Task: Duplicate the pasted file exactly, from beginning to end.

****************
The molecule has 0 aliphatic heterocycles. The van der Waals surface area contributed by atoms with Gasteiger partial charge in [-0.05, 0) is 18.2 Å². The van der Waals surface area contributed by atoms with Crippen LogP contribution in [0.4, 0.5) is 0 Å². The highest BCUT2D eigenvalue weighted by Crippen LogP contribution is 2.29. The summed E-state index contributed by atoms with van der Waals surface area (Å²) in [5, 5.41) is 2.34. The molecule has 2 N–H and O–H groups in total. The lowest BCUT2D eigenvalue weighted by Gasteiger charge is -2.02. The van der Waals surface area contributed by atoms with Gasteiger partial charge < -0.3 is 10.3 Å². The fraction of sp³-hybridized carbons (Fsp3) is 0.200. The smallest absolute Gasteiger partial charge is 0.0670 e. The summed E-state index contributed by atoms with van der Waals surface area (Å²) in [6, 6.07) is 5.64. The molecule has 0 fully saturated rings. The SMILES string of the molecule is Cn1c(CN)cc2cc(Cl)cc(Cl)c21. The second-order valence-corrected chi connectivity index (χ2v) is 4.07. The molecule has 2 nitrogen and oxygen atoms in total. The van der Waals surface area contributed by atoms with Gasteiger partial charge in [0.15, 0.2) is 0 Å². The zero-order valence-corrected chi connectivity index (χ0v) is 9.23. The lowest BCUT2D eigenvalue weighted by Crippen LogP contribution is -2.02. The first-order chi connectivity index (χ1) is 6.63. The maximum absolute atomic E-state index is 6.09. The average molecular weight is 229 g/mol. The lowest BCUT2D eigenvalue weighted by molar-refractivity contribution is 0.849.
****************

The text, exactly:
The molecule has 0 aliphatic heterocycles. The van der Waals surface area contributed by atoms with Gasteiger partial charge in [-0.05, 0) is 18.2 Å². The van der Waals surface area contributed by atoms with Crippen LogP contribution in [0.4, 0.5) is 0 Å². The highest BCUT2D eigenvalue weighted by Crippen LogP contribution is 2.29. The summed E-state index contributed by atoms with van der Waals surface area (Å²) in [5, 5.41) is 2.34. The molecule has 2 N–H and O–H groups in total. The lowest BCUT2D eigenvalue weighted by Gasteiger charge is -2.02. The van der Waals surface area contributed by atoms with Gasteiger partial charge < -0.3 is 10.3 Å². The fraction of sp³-hybridized carbons (Fsp3) is 0.200. The smallest absolute Gasteiger partial charge is 0.0670 e. The summed E-state index contributed by atoms with van der Waals surface area (Å²) in [6, 6.07) is 5.64. The molecule has 0 fully saturated rings. The SMILES string of the molecule is Cn1c(CN)cc2cc(Cl)cc(Cl)c21. The second-order valence-corrected chi connectivity index (χ2v) is 4.07. The molecule has 2 nitrogen and oxygen atoms in total. The van der Waals surface area contributed by atoms with Gasteiger partial charge in [0.15, 0.2) is 0 Å². The zero-order valence-corrected chi connectivity index (χ0v) is 9.23. The lowest BCUT2D eigenvalue weighted by Crippen LogP contribution is -2.02. The first-order chi connectivity index (χ1) is 6.63. The maximum absolute atomic E-state index is 6.09. The average molecular weight is 229 g/mol. The lowest BCUT2D eigenvalue weighted by molar-refractivity contribution is 0.849.